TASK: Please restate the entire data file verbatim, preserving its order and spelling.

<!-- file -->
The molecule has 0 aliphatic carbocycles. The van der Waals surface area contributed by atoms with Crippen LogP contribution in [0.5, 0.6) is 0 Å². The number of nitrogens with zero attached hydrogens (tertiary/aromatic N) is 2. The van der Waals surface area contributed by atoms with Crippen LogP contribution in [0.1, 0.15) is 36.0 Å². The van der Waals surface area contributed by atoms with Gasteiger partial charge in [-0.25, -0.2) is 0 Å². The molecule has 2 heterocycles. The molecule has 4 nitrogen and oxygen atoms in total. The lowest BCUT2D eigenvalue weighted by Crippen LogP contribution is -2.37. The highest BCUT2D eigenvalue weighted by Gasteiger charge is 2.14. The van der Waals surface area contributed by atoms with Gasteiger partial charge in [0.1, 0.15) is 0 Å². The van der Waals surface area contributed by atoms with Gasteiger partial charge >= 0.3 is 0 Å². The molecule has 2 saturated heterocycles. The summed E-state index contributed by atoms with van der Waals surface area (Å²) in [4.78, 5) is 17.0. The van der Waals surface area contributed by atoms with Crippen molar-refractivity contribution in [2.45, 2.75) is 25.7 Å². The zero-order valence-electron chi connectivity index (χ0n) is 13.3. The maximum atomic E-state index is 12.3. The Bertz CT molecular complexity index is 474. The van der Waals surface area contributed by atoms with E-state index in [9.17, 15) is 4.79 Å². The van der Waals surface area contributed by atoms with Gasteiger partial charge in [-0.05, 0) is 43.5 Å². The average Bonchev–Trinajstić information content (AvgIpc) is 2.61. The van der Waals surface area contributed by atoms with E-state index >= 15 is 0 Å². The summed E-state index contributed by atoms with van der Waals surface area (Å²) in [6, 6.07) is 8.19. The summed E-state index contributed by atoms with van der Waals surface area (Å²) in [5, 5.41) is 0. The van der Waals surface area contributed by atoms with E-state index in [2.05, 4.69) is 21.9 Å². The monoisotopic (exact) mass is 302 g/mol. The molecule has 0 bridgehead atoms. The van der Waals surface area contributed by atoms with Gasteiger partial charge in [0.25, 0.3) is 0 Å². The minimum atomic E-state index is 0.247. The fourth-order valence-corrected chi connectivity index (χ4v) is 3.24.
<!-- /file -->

The molecule has 0 aliphatic carbocycles. The van der Waals surface area contributed by atoms with Crippen LogP contribution in [0.5, 0.6) is 0 Å². The number of nitrogens with zero attached hydrogens (tertiary/aromatic N) is 2. The van der Waals surface area contributed by atoms with Crippen LogP contribution in [0.1, 0.15) is 36.0 Å². The van der Waals surface area contributed by atoms with Gasteiger partial charge in [-0.25, -0.2) is 0 Å². The molecule has 2 heterocycles. The molecule has 4 nitrogen and oxygen atoms in total. The lowest BCUT2D eigenvalue weighted by Crippen LogP contribution is -2.37. The highest BCUT2D eigenvalue weighted by Gasteiger charge is 2.14. The van der Waals surface area contributed by atoms with Gasteiger partial charge in [0.1, 0.15) is 0 Å². The van der Waals surface area contributed by atoms with Gasteiger partial charge >= 0.3 is 0 Å². The molecule has 2 saturated heterocycles. The summed E-state index contributed by atoms with van der Waals surface area (Å²) in [4.78, 5) is 17.0. The van der Waals surface area contributed by atoms with Crippen molar-refractivity contribution in [2.45, 2.75) is 25.7 Å². The zero-order valence-electron chi connectivity index (χ0n) is 13.3. The maximum atomic E-state index is 12.3. The Bertz CT molecular complexity index is 474. The van der Waals surface area contributed by atoms with E-state index in [9.17, 15) is 4.79 Å². The van der Waals surface area contributed by atoms with Gasteiger partial charge in [-0.05, 0) is 43.5 Å². The average Bonchev–Trinajstić information content (AvgIpc) is 2.61. The van der Waals surface area contributed by atoms with E-state index >= 15 is 0 Å². The summed E-state index contributed by atoms with van der Waals surface area (Å²) in [6, 6.07) is 8.19. The summed E-state index contributed by atoms with van der Waals surface area (Å²) in [5, 5.41) is 0. The van der Waals surface area contributed by atoms with E-state index in [2.05, 4.69) is 21.9 Å². The monoisotopic (exact) mass is 302 g/mol. The molecule has 0 bridgehead atoms. The van der Waals surface area contributed by atoms with Gasteiger partial charge in [0.25, 0.3) is 0 Å². The minimum atomic E-state index is 0.247. The fourth-order valence-corrected chi connectivity index (χ4v) is 3.24.